Ozone reaction mechanisms
| An ozone process is always based on the effect of direct and indirect reaction mechanisms. This is consequential to the disintegration of ozone in water, into OH-radicals. These radicals are very short-living compounds that have an even stronger oxidation mechanism than that of ozone. This is because the radicals have a high oxidation potential [10,11], see table 1. |
Table 1: redox potential of oxidizing agents *
When the number of OH-radicals in a solution rises, one speaks of an Advanced Oxidation Process (AOP). This unique process causes dissolved solids to be oxidized by both ozone (direct) and OH-radicals (indirect). The ozone oxidation process is represented scematically in figure 1.
Figure 1: reactions of ozone and dissolved solids *
Figure 2: dipolar cyclo addition *
In a protonic solution, such as water, primary ozonide disintegrates into an aldehyde, a keton or a zwitter ion, see figure 3. The zwitter ion will eventually be disintegrated further into hydrogen peroxide and carboxyl compounds.
Figure 3: disintegration of ozonide *
Figure 3: reaction between phenol and ozone *
Advanced oxidation processes
Figure 5: oxidation of pCBA by ozonization and AOP for groundwater (GW) and surface water (SW) (parameters GW: DOC: 1 mg/L, alkalinity 5,2 mM; SW: DOC 3,2 mg/L, alkalinity 3,8 mM. Experiment conditions: pH = 7, T = 11 oC, [O3]0 = 2.1 * 10-5 M, [H2O2]=1*10-5 M, [pCBA] = 0,25 μM) *
This shows various oxidation processes of an ozone-resistant compound (para-chlorobenzenic acid, pCBA): oxidation by means of a conventional ozone process and AOP in groundwater (GW) and surface water (SW). The oxidation rate of pCBA in groundwater is higher for AOP than for conventional oxidation, for surface water this is nearly equal. This is caused by a large capacity of radical catchers (scavenging capacity, see carbonate and bicarbonate) in the surface water, which react with OH-radicals. In these situations, AOP is an inefficient process.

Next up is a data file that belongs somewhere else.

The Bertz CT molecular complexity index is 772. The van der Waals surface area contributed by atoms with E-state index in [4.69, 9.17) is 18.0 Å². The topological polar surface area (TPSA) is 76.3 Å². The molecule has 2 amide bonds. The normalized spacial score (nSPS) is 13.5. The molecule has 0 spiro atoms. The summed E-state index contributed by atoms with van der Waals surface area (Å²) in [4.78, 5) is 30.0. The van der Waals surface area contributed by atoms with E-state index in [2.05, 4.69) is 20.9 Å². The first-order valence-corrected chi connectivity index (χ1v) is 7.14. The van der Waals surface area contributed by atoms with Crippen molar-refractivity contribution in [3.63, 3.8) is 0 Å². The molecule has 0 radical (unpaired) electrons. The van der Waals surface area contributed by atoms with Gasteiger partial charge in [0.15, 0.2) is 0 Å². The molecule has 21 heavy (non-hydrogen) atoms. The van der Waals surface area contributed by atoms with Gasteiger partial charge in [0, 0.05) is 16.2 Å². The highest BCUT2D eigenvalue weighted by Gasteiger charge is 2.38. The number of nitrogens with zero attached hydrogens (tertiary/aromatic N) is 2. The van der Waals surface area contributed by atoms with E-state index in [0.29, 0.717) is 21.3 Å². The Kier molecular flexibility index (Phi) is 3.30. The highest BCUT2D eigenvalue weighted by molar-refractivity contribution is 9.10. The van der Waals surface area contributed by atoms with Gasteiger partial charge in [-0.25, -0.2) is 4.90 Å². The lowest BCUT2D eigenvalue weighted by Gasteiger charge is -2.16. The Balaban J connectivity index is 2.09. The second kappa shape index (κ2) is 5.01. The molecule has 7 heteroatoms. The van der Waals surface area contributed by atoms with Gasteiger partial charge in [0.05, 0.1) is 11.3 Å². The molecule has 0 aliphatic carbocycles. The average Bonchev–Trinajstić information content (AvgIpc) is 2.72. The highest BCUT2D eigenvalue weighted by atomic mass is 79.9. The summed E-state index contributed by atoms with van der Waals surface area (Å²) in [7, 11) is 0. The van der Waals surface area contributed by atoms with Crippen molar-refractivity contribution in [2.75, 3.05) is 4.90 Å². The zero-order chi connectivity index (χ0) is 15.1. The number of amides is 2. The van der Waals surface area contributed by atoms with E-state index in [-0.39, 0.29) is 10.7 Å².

HB + H2O -> H3O+ + B-
The text above shows, that ozone is very selective when it comes to particle oxidation, whereas OH-radicals react with practically any compound. Selectivity is caused by the chemical structure of ozone (dipole structure).
Figure 6: fraction of compounds that react with OH-radicals for drinking water ratois Rc (Oh-ozone). Per: tetra chlorethene; MTBE: methyl tert-butyl ether; GEO: geosmin; ATRA: atrazine; tri: trichlorethene. *
Complete mineralization of compounds is too expensive in most cases and is therefor not achievable by both ozone and AOP. These processes are therefor better applicable for compounds that can be freed of unwanted effects by partial oxidation. This can be color oxidation, taste and scent oxidation, or pre-biodegradation of various organic compounds.